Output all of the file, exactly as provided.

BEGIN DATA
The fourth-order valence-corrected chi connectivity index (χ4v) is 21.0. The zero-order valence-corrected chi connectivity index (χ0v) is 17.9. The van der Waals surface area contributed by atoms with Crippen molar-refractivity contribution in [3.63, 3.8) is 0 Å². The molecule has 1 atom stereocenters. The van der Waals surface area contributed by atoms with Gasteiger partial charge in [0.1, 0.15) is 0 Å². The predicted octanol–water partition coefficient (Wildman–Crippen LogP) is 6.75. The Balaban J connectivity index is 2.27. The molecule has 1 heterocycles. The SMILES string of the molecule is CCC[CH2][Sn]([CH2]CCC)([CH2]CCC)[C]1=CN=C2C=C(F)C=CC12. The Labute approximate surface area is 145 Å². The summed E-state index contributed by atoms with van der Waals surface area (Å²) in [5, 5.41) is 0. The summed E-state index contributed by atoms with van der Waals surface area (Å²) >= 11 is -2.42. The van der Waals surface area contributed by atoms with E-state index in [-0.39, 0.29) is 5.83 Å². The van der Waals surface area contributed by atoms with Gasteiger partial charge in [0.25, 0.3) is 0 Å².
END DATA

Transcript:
The fourth-order valence-corrected chi connectivity index (χ4v) is 21.0. The zero-order valence-corrected chi connectivity index (χ0v) is 17.9. The van der Waals surface area contributed by atoms with Crippen molar-refractivity contribution in [3.63, 3.8) is 0 Å². The molecule has 1 atom stereocenters. The van der Waals surface area contributed by atoms with Gasteiger partial charge in [0.1, 0.15) is 0 Å². The predicted octanol–water partition coefficient (Wildman–Crippen LogP) is 6.75. The Balaban J connectivity index is 2.27. The molecule has 1 heterocycles. The SMILES string of the molecule is CCC[CH2][Sn]([CH2]CCC)([CH2]CCC)[C]1=CN=C2C=C(F)C=CC12. The Labute approximate surface area is 145 Å². The summed E-state index contributed by atoms with van der Waals surface area (Å²) in [5, 5.41) is 0. The summed E-state index contributed by atoms with van der Waals surface area (Å²) >= 11 is -2.42. The van der Waals surface area contributed by atoms with E-state index in [-0.39, 0.29) is 5.83 Å². The van der Waals surface area contributed by atoms with Gasteiger partial charge in [0.25, 0.3) is 0 Å².